Towering Reservations: Hands-on with Evolve at PAX East

Both Managing Editor Ron Whitaker and I got a chance to try Turtle Rock Studios’ upcoming multiplayer shooter Evolve at PAX East 2014, and unlike many people in the gaming world, we came away from it with reservations. Here’s what we thought.

Phil’s Take:

If there’s one thing about Evolve that seems enticing, it’s the game’s dedication to teamwork.

It also could be the game’s downfall.

Evolve plays on the idea of asymmetrical, team-heavy multiplayer, building off developer Turtle Rock Studios’ previous work on another great asymmetrical title: Left 4 Dead. Like L4D, it starts with the essential requirement of teamwork: Four players must coordinate to hunt down and destroy a giant, Godzilla-like monster. Imagine a multiplayer game where you and three companions band together to take on a huge, multi-stage boss.

Only the boss is not a boss. It’s another player.

On its face, the idea for Evolve seems like a great one. Each player has a very defined role: there’s the damage-dealing Assault class, which needs to get close to the monster to really punish it; the Trapper, who is capable of harpooning the monster to keep it from fleeing or trapping it in a giant dome so players can fight it; the Support class, which has the ability to call in orbital strikes and fire a beam that covers one other team member with an impenetrable shield; and the Medic, who can heal team members and use a sniper rifle to injure the creature.

Working together is a must in order to be effective hunters. If one player wanders off alone, it can spell disaster for their remaining allies. Meanwhile, the player controlling the creature wants to stay hidden and away from the hunting team so they can eat animals from around the map and power up through three stages of evolution.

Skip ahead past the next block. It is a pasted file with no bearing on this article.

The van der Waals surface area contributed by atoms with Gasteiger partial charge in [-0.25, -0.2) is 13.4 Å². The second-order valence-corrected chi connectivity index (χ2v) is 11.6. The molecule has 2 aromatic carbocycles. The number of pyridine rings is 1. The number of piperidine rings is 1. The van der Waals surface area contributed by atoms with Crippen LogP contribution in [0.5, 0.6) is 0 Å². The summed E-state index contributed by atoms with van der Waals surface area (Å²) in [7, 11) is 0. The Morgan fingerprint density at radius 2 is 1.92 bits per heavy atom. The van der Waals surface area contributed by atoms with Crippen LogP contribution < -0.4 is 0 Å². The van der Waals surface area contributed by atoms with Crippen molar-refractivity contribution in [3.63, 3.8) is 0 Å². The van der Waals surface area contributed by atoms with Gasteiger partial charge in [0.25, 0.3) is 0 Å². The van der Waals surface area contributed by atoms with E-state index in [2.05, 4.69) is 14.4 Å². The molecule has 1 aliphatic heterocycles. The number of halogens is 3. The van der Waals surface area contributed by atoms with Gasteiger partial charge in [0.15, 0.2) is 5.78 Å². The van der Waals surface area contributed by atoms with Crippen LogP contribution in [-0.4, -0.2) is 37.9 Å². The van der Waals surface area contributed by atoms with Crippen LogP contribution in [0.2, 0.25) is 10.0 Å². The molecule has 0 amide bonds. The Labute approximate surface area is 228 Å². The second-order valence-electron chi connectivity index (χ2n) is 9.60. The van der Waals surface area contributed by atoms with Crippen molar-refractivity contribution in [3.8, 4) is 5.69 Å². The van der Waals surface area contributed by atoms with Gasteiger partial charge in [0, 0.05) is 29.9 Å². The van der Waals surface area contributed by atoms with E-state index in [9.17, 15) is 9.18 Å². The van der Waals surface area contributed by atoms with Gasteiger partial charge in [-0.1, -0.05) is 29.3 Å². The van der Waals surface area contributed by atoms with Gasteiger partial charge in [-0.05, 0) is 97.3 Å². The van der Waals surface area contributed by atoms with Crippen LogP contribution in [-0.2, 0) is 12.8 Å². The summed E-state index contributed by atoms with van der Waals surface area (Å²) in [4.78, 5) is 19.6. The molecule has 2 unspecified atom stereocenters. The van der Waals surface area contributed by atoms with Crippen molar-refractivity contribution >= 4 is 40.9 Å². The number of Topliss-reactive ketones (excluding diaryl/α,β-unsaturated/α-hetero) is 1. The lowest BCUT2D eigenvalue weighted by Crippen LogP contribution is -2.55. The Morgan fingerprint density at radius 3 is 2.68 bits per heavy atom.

When we got a chance to play Evolve on the floor at PAX East 2014, I must say I was excited. Other websites called Evolve their game of the show, and earlier preview coverage we’d done for the game made it sound exciting and fresh.

But I came away from my single game session thinking that Evolve needed … more.

Now, there are a lot of caveats to this opinion. I was playing with a group of random folks who’d waited in a lengthy line to check out the game (not unlike the folks you might be paired with online, though). I only played one match. And I had little understanding of how the game worked outside my own standard first-person shooter knowledge and skills; our team was coached by someone from 2K Games standing behind us and watching the action.

So my experience with the game is highly limited, and it should be understood that these impressions are preliminary (however, this is what 2K was showing journalists and the public at the show, so — we’re doing this).

My team leapt into action at the start of the match and immediately started following the glowing footprints that were to lead us to the monster. The goal in each match is to find and kill the monster as quickly as possible, before it gets stronger. But the first thing to realize is that Evolve’s maps seem to be huge. Most of our match was spent sprinting around, trying to figure out just where the creature was. That’s the “hunting” part of Evolve, which sounds good on paper — but which is actually kind of boring when you’re doing it.

My team was pretty competent: we stayed together, we moved quickly, and we were smart about our actions. We found and engaged the monster twice, and each time my team was effective in throwing down the “mobile arena” to trap it and force it to deal with us, using harpoons to injure it, and keeping one another shielded and healed. As the Support player, my job was generally to look out for everyone else, and it’s a role I feel comfortable with in most FPS titles.

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